and giving them the free stuff in the first place.

      We have let the free stuff giving go on for so long that there are now more people getting free stuff than paying for the free stuff.

      Now understand this. All great democracies have committed financial suicide somewhere between 200 and 250 years after being founded. The reason?

      The voters figured out they could vote themselves money from the treasury by electing

      people who promised to give them money from the treasury in exchange for electing them.

      The United States officially became a Republic in 1776, 231 years ago. The number of people now getting free stuff outnumbers the people paying for the free stuff. We have one chance to change that in 2012. Failure to change that spells the end of the United States as we know it.

  4. Paula Morris says:

    Claudia,
    Even if you don’t reply, I feel obligated to respond to your comment. There are so many differences in the way we think that I cannot even think how I could find enough space to write about all of them.

    You would be surprised to learn, however, that the way you think….truly is NOT in the majority. The U.S. as you “think” you know it, died long ago when the neo-conservative element got a foot-hold on power. Compounding that was a move to “globalize” the economy….which has pretty much happened.

    If you want to talk about “free stuff” and people who pay and people who don’t….look to the charts that show our GNP and how the money is distributed between groups. What you would see is a grossly unbalanced pie chart. The Pentagon/lobbyist bought–congressional-military industrial complex absorbs 65% of our GNP. Who’s getting free stuff?

    If all our taxpayer money stayed here in this country, we would all be so well off there would be no complaints from anyone. We could probably cut taxes on the working class by half and still be well off!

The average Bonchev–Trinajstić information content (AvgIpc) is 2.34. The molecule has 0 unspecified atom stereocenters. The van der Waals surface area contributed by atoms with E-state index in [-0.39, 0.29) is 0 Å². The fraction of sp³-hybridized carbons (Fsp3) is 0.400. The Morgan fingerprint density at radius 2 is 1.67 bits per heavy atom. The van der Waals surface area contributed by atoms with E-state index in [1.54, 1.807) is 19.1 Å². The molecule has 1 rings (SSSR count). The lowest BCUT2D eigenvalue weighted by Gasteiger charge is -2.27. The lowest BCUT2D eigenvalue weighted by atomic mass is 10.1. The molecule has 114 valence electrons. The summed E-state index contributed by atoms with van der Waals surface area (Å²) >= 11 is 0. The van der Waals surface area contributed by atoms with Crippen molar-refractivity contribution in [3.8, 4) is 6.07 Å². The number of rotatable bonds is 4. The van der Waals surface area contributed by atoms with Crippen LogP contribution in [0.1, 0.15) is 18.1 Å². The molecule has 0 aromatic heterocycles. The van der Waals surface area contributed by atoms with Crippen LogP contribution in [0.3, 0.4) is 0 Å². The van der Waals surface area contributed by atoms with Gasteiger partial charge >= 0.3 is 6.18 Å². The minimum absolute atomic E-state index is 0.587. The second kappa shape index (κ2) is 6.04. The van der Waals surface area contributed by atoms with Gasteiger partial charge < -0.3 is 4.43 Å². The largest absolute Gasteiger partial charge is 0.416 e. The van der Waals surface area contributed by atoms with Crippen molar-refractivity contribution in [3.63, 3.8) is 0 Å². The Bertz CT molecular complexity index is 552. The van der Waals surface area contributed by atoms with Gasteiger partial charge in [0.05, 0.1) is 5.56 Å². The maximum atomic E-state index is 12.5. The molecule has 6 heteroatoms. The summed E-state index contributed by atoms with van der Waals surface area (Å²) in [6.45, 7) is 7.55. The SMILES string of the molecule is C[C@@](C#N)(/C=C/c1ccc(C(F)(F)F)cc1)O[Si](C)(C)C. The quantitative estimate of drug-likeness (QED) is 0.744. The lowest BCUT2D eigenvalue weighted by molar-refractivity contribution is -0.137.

The demise of the U.S. won’t occur because of poor people getting free stuff. It will implode because it has slowly been sold off to the highest bidder. The money and resources are being filtered outward and people who believe that big business is creating jobs are deluded. The banks, financial institutions, corporations, are sitting on their money. They are continually decreasing the working population. The U.S. is becoming more like a third world country every day.

    The elite, the large corporations (globally financed and operating globally), want you and I dead! They know resources are depleted. They want what remains for themselves. The population must decrease somehow. So how have they worked to that end? Wars, poor health care, decreasing food availability, eliminating jobs….thereby eliminating the number of working people paying into social funds like social security and medicare. Do you feel squeezed? Do you feel like you are working hard and getting nothing in return? That’s the plan….to exhaust the working class and make them angry at the “poor” unworking masses who are soon to be starving. Guess what? We may all be the “unworking class” very soon!